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BEHIND THE SCENES: Proposal to remove trees for Hiawatha parking lot sparks debate

SooToday reporter Alex Flood takes us behind the scenes

The plan to remove a section of trees owned by the conservation authority in order to create 48 additional parking spaces at the Soo Finnish Nordic Ski Club has sparked hesitancy among local residents. To gather community feedback, the ski club, along with the Sault Ste. Marie Region Conservation Authority (SSMRCA) and Hiawatha Highlands, organized a public information session regarding the proposed expansion of the Pinder parking lots on Landslide Road. These parking lots, situated across from the Kinsmen Club, serve as year-round parking for cross-country skiers, snowshoers, and cyclists exploring the surrounding trail systems.

The Soo Finnish Nordic Ski Club highlights the severe congestion experienced at the current Pinder lots due to the increasing popularity of these outdoor activities. This congestion has forced club members and trail users to resort to parking along the sides of the main road, raising significant safety concerns. The club contends that by clearing the vegetation between the existing parking lots, the proposed expansion would alleviate these issues. It would provide additional parking spots, reduce roadside parking, ensure safer vehicle exits, mitigate the risk of accidents such as slips and falls or children running into traffic, and enhance overall visibility throughout the parking lot, discouraging illegal dumping.

Despite the ski club's arguments, some local residents, including Brian Mealey, a former ski coach with a deep connection to the area, oppose the proposal to remove the trees. Mealey asserts that the tall trees hold significant meaning for the community, possibly being more than two centuries old. Their presence provides a sense of beauty and tranquility, which Mealey believes is vital for the area. Joined by Owen Heeps, another resident, Mealey suggests an alternative solution. They propose clearing the brush and less significant vegetation along the sides of the Pinder lots to create more parking space without sacrificing the existing trees. According to their measurements, the ski club could add around 60 new parking spots between the two lots, surpassing the initial target of 48 spots. Heeps also highlights the lack of organization in the current parking lots, as the absence of designated parking lines leads to inefficient use of available space. He suggests that the funds allocated for tree removal could be better utilized to upgrade the parking lots and address this issue.

The ski club plans to proceed with the proposed clearing, grubbing, grading, and gravelling of the Pinder site between October and November 2023, aiming for completion before the arrival of winter snowfall. However, a final decision on the fate of the trees is yet to be determined. SSMRCA general manager Corrina Barret maintains openness to additional ideas and acknowledges the alternative measurements taken by Heeps and Mealey. The community continues to engage in discussions, weighing the potential benefits of parking expansion against the preservation of the cherished trees at the Soo Finnish Nordic Ski Club.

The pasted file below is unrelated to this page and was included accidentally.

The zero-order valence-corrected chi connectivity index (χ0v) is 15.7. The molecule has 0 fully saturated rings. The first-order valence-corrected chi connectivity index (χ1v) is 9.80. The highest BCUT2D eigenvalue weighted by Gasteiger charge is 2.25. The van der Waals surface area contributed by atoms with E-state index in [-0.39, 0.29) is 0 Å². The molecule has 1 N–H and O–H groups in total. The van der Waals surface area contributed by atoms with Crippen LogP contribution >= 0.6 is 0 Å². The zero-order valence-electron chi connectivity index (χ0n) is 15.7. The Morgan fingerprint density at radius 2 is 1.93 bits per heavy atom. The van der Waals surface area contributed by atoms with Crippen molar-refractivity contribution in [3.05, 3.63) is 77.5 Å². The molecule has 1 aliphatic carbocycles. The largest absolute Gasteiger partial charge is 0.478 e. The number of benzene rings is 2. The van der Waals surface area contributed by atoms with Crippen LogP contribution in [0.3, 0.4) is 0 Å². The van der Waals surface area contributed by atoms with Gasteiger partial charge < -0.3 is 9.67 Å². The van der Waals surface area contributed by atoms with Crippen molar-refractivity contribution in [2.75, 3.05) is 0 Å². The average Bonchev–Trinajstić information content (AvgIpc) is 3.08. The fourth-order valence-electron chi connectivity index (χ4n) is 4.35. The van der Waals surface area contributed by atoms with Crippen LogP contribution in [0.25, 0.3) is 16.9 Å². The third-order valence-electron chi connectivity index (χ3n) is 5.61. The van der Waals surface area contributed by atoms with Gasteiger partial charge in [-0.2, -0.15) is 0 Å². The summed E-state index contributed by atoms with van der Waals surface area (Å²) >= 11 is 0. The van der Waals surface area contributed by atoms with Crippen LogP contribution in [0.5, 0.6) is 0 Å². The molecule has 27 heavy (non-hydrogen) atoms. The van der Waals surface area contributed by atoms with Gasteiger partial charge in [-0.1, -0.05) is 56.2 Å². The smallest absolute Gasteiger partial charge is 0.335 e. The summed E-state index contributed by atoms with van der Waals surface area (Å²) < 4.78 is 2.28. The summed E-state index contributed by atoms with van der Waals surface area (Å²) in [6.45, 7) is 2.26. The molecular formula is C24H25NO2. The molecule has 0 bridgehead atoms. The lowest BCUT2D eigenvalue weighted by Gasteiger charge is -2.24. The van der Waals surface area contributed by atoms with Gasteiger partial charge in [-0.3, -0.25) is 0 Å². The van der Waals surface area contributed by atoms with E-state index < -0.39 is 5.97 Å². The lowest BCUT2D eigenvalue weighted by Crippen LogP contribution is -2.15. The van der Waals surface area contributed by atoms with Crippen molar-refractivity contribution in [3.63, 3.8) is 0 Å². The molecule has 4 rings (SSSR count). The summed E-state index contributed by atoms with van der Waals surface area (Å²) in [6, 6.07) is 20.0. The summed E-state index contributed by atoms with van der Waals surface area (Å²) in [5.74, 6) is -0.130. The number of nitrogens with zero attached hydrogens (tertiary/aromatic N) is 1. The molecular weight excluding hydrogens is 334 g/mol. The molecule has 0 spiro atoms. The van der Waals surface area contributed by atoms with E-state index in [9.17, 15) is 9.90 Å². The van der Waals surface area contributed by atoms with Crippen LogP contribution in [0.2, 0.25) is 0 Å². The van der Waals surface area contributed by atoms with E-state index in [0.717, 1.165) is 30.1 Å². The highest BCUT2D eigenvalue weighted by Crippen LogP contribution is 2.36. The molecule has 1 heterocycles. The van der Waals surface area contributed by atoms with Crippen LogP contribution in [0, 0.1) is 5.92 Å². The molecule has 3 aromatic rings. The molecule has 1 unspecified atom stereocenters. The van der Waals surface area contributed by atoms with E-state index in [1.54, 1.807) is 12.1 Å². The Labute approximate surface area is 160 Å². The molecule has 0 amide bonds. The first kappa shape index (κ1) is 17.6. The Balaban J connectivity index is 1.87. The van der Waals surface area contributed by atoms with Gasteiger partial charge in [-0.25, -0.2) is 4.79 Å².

Video Summary:

The Soo Finnish Nordic Ski Club's proposal to cut down trees to create more parking spaces has faced objections from local residents concerned about safety and the ecological impact. The club is worried about congestion and safety risks caused by parking along Landslide Road during events. They have suggested clearing a wooded area between the existing parking lots, owned by the Sault Ste. Marie Region Conservation Authority, to add 48 parking spaces. However, residents like Brian Neely argue that the trees, estimated to be 100 years old, are essential to the local ecosystem and hold sentimental value.

Neely and Owen Heaps propose an alternative solution that involves removing shrubs and vegetation along the sides of the existing lots to create additional parking spaces without cutting down the trees. The conservation authority is open to considering new ideas but has not made a final decision. The ski club plans to carry out the proposed clearing in October or November 2023, but the outcome is still uncertain. The debate has sparked controversy in the community, with concerns raised about the loss of trees and potential ecological consequences.

The ski club and conservation authority have conducted environmental assessments to ensure that no endangered species or migratory bird habitats will be affected. While the ski club believes removing the trees is the easiest option, opponents argue for preserving the trees and finding alternative solutions. The decision on whether to proceed with the tree removal rests with the conservation authority, and their consideration of community feedback will play a significant role in determining the outcome.